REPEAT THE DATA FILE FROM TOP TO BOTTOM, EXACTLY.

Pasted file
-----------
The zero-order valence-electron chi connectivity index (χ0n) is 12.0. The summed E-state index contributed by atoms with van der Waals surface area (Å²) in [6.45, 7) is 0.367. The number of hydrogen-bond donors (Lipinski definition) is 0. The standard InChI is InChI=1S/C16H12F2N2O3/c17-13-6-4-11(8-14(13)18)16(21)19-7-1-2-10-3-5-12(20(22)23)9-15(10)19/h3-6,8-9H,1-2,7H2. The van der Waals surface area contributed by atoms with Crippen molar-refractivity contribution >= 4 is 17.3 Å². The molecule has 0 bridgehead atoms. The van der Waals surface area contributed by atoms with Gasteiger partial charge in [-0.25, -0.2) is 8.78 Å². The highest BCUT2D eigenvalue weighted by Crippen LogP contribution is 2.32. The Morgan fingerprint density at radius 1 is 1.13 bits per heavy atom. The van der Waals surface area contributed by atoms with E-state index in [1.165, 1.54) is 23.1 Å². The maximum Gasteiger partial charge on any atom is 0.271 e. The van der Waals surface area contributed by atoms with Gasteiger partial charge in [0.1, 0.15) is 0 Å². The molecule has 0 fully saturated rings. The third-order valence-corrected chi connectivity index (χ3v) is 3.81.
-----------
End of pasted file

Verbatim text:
The zero-order valence-electron chi connectivity index (χ0n) is 12.0. The summed E-state index contributed by atoms with van der Waals surface area (Å²) in [6.45, 7) is 0.367. The number of hydrogen-bond donors (Lipinski definition) is 0. The standard InChI is InChI=1S/C16H12F2N2O3/c17-13-6-4-11(8-14(13)18)16(21)19-7-1-2-10-3-5-12(20(22)23)9-15(10)19/h3-6,8-9H,1-2,7H2. The van der Waals surface area contributed by atoms with Crippen molar-refractivity contribution >= 4 is 17.3 Å². The molecule has 0 bridgehead atoms. The van der Waals surface area contributed by atoms with Gasteiger partial charge in [-0.25, -0.2) is 8.78 Å². The highest BCUT2D eigenvalue weighted by Crippen LogP contribution is 2.32. The Morgan fingerprint density at radius 1 is 1.13 bits per heavy atom. The van der Waals surface area contributed by atoms with E-state index in [1.165, 1.54) is 23.1 Å². The maximum Gasteiger partial charge on any atom is 0.271 e. The van der Waals surface area contributed by atoms with Gasteiger partial charge in [0.1, 0.15) is 0 Å². The molecule has 0 fully saturated rings. The third-order valence-corrected chi connectivity index (χ3v) is 3.81.